The Rev. Jeremiah Wright, Barack Obama's loose cannon of a spiritual adviser, stole the wife of a parishioner - after the man sought Wright's help in saving his troubled marriage, the former husband told friends.
Delmer Reed, 59, confided to pals that he believed the minister moved in on his wife while Wright was counseling the couple at his Chicago church in the early 1980s, The Post has learned.
"That's exactly how he said it," Reed's divorce lawyer, Roosevelt Thomas, told The Post.
"It looks like Delmer might have been right," he said, because after Delmer and Ramah Reed were divorced, she got remarried - to Wright. "Either that or this was the biggest coincidence in the world."
Asked about the relationship between Wright and his ex-wife, Reed told The Post, "Oh, the things I could tell you."
Initially, he didn't believe the rumors.
"People were telling me that my extremely attractive wife was seen with the pastor," Reed said. "But I didn't believe it. I thought, 'So what?' "
Was he wrong in the end?
"Well, yeah," he said.
Asked if Wright broke up his marriage, Reed laughed, then said, "I told my kids I wouldn't say anything to hurt their stepfather, so I'm not saying anything."
But he said he's been hounded by the press and "offered money" to tell his story.
A spokesman for the Wright family flatly denied the allegation yesterday.
"This story has no merit whatsoever and is not based on facts," said George Lofton. "They had problems throughout the course of their turbulent marriage, and the couple never received marriage counseling from Rev. Wright or anyone else."
But Reed, a former investigator for the Illinois secretary of state, told The Post he and his ex-wife went to Wright's Trinity United Church of Christ for counseling when their marriage hit the skids over his demanding work schedule.
"I spoke with [Wright] four times over a few months," Reed said in an interview at his upscale home in Lemont, Ill.
"Her father asked me to go to counseling. We thought we'd be together forever. I decided to try to work this out."
Asked if he's forgiven the pastor, Reed nodded.
"I let it go," he said. "I don't want my kids to hear anything negative about their stepfather."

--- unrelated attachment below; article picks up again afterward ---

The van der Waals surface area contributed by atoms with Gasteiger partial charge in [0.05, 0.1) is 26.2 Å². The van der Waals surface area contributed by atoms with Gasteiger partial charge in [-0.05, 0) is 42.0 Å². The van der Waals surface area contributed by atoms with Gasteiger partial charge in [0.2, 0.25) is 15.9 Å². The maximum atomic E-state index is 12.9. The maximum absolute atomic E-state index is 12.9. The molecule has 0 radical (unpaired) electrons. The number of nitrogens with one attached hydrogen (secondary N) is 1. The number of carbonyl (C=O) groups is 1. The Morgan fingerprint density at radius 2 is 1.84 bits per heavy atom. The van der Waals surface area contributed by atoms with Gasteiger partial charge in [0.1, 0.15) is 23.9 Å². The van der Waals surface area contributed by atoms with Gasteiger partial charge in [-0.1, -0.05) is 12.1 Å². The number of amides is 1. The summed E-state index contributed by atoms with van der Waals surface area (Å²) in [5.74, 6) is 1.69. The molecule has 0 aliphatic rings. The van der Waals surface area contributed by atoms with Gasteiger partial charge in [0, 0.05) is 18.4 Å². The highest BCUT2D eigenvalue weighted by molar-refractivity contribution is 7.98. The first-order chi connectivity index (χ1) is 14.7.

He added: "I'm not a vindictive person; I'm a forgiving man."
But years ago, Reed did express anger about the situation, said Harold Davis, who said he learned about the matter through mutual friends.
"Jeremiah knew all the weaknesses of the couple, and he started focusing on the wife, her vulnerabilities, and started doing things she wanted Delmer to do - spending time with her, taking her to the movies, that sort of thing," said Davis, who heads the Chicago branch of football great Jim Brown's Amer-I-can youth program.
"Everybody knew Jeremiah took the man's wife," said Davis. "It was common knowledge."
The Reeds, longtime sweethearts who grew up on the same block on Chicago's South Side, have two children, Nikol, 30, and Nathan, 27. The couple got married in 1975 and split in 1982. Their divorce was final in 1983.
Ramah, 59, married Wright, 66, six years after she divorced Reed, although she and the reverend were a couple for years before getting hitched. They remain together and have a daughter, Jamila, 13.
Wright, who divorced his wife, Janet, in 1978, has two adult children from his first marriage.
Reed said his wife served him with divorce papers in 1982 in an arrangement they worked out together. The grounds were "extreme mental cruelty."
"We agreed that she would say anything she wanted to say to get a divorce," Reed said.
"When I saw the words, I thought, 'Was this necessary?' But I decided [to] let her do what she had to do. I was innocent. I was a good boy. It was amicable. We were sitting arm in arm when we signed the divorce papers."
Obama has severed all ties to Wright, but his former adviser continues to be a nightmarish problem for his campaign. The fiery minister, under fire for his racially and politically charged sermons, has toured the country defending his views and claiming Obama has distanced himself for political reasons.
Activist Derrick Mosley, a self-styled minister who has clashed with Wright, said there's an "unwritten rule" that pastors don't counsel married couples separately - as Wright did with Ramah Reed, he said.
In 2003, Mosley said, "I called him on the carpet about the indecorous manner in which he'd obtained his wife."
In response, said Mosley, "he ranted and raved from the pulpit. He got up and announced, 'If Derrick Mosley is in the building, I want you all to arrest him.' "
From the NY Post Web site; By SUSANNAH CAHALAN and VERONICA HINKE in Chicago and BRAD HAMILTON in New York